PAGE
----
"Hashem said to Moses, 'Come to Pharaoh, for I have made his heart and the heart of his servants stubborn so that I can put these signs of Mine in his midst; and so that you may relate in the ears of your son and your son's son that I made a mockery of Egypt and My signs that I placed among them - that you may know that I am Hashem,'" Exodus 10:1,2.
In our sophisticated world of daily expanding knowledge, sometimes we forget the simple basics and truths of life. The Exodus of the Jews from Egypt was a seminal event in world history. Besides the obvious of the Jews escape from slavery and the beginnings of their nationhood, the Exodus was a message to the world. The Exodus was a reminder that their is One and only One Being in control of everything, including nature. And that Being is who Moses and Aaron told Pharoah they were coming in behalf of - the God of the Jews.
Perhaps in 2012 we need a fresh perspective. A reminder that the God of the Universe, Who controls everything, is controlling world events with one main goal in mind. Psalms 105 reminds us of what that goal is. After giving a synopsis of all the events Hashem orchestrated through Joseph and Moses, He reminds us that He did everything so that He could give the Jews the Land of Israel where "they will safeguard and observe His teachings."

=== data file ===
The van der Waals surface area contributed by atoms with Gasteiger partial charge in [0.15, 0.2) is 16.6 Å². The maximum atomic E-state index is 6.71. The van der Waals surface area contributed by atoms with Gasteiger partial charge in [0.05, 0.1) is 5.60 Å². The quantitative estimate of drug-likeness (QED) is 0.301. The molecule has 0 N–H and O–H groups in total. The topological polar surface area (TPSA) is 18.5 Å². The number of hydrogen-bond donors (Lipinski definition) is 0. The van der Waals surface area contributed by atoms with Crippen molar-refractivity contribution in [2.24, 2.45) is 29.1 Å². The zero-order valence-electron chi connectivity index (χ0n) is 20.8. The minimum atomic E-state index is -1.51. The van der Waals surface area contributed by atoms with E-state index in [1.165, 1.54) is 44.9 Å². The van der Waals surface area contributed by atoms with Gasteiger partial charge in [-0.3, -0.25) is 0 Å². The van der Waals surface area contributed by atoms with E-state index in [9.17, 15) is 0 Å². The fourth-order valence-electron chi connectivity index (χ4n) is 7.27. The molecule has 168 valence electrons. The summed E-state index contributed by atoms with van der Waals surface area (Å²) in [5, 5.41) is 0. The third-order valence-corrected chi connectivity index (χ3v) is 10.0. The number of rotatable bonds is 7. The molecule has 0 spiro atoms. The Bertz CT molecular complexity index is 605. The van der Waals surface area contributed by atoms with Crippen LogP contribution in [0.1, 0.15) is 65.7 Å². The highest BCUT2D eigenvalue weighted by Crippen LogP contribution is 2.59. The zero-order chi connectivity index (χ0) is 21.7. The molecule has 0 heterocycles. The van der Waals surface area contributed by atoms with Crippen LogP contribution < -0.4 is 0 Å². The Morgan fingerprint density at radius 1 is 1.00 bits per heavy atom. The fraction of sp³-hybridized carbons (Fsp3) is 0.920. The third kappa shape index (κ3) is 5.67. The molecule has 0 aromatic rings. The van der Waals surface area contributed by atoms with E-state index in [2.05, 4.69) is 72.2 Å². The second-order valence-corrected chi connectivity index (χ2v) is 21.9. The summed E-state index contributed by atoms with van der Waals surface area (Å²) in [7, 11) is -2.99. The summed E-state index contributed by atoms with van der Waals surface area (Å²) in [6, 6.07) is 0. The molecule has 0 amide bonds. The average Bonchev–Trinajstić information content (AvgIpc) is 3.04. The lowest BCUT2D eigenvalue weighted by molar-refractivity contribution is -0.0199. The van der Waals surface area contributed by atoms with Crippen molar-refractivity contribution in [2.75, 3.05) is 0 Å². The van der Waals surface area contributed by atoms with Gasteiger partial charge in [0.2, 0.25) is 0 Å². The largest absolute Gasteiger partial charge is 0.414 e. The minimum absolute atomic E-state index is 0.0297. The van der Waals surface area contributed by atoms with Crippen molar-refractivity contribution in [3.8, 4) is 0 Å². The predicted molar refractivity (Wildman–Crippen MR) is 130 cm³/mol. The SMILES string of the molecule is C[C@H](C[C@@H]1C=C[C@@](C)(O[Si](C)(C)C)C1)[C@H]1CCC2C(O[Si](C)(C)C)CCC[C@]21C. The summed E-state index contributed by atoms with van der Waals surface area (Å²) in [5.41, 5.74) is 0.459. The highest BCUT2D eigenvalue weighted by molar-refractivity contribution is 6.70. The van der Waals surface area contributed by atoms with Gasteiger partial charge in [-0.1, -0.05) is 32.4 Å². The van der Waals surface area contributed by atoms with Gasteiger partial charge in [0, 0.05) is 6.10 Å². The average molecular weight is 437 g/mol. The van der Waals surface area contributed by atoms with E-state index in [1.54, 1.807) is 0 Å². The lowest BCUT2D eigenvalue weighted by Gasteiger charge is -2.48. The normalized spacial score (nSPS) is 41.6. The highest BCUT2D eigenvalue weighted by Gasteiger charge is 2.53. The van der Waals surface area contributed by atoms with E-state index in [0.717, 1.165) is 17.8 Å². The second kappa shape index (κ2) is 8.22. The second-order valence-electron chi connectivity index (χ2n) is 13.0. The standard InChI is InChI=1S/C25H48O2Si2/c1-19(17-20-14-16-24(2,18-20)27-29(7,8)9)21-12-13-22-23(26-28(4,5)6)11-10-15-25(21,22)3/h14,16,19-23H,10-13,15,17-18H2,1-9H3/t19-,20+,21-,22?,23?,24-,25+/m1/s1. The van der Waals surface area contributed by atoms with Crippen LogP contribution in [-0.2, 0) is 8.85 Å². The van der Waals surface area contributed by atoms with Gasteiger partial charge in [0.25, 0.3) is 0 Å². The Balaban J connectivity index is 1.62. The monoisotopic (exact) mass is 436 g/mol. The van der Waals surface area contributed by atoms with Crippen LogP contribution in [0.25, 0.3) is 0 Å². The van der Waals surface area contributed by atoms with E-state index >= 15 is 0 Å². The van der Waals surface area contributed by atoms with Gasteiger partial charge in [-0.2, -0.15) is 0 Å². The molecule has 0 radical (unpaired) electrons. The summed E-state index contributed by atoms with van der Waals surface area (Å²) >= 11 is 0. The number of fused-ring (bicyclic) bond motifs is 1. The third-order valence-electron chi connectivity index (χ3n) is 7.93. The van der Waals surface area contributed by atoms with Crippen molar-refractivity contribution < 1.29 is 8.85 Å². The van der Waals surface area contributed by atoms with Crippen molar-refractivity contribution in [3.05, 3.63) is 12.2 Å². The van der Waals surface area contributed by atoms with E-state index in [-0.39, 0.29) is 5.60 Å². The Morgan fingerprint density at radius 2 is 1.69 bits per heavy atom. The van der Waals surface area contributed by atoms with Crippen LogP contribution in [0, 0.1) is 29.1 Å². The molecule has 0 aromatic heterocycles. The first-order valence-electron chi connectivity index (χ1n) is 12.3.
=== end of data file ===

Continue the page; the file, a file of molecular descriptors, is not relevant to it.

A theme runs throughout the Torah and the Prophets; a return. Hashem states repeatedly that the Jews will return to Him via returning to the Land of Israel and returning to the Torah. This return is literally what the world still revolves around.
Hashem is orchestrating every world event around His desire and "end game," so to speak, of the return of His people to Israel and to the Torah. When is the last time you viewed the world this way? Every world leader is in place to prod His people to return. Every weather pattern is in place to prod His people to return. Every economic upswing or downturn is in place to cause His people to return. Every election result is to cause His people to return. Everything is funneling His people to Him. And every person is their own Pharoah. Every person has a choice to aid and abet the return, or to resist and inhibit the return.